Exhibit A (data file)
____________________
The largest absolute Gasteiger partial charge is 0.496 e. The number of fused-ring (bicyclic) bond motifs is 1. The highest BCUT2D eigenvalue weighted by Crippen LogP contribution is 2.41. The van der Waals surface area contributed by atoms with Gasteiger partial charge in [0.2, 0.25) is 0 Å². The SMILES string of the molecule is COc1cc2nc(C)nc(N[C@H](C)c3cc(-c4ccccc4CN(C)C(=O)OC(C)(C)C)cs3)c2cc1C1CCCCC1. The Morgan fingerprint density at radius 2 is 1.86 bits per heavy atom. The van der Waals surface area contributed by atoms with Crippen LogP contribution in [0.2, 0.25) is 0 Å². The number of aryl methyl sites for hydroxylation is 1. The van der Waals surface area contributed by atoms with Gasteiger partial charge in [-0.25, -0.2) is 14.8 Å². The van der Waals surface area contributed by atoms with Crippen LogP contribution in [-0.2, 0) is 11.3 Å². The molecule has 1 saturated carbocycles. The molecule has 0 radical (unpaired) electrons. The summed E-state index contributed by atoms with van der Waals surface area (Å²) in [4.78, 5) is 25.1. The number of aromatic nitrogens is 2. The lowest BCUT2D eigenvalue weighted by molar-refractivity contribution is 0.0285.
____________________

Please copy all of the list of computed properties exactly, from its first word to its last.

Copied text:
The largest absolute Gasteiger partial charge is 0.496 e. The number of fused-ring (bicyclic) bond motifs is 1. The highest BCUT2D eigenvalue weighted by Crippen LogP contribution is 2.41. The van der Waals surface area contributed by atoms with Gasteiger partial charge in [0.2, 0.25) is 0 Å². The SMILES string of the molecule is COc1cc2nc(C)nc(N[C@H](C)c3cc(-c4ccccc4CN(C)C(=O)OC(C)(C)C)cs3)c2cc1C1CCCCC1. The Morgan fingerprint density at radius 2 is 1.86 bits per heavy atom. The van der Waals surface area contributed by atoms with Crippen LogP contribution in [0.2, 0.25) is 0 Å². The number of aryl methyl sites for hydroxylation is 1. The van der Waals surface area contributed by atoms with Gasteiger partial charge in [-0.25, -0.2) is 14.8 Å². The van der Waals surface area contributed by atoms with Crippen LogP contribution in [-0.2, 0) is 11.3 Å². The molecule has 1 saturated carbocycles. The molecule has 0 radical (unpaired) electrons. The summed E-state index contributed by atoms with van der Waals surface area (Å²) in [4.78, 5) is 25.1. The number of aromatic nitrogens is 2. The lowest BCUT2D eigenvalue weighted by molar-refractivity contribution is 0.0285.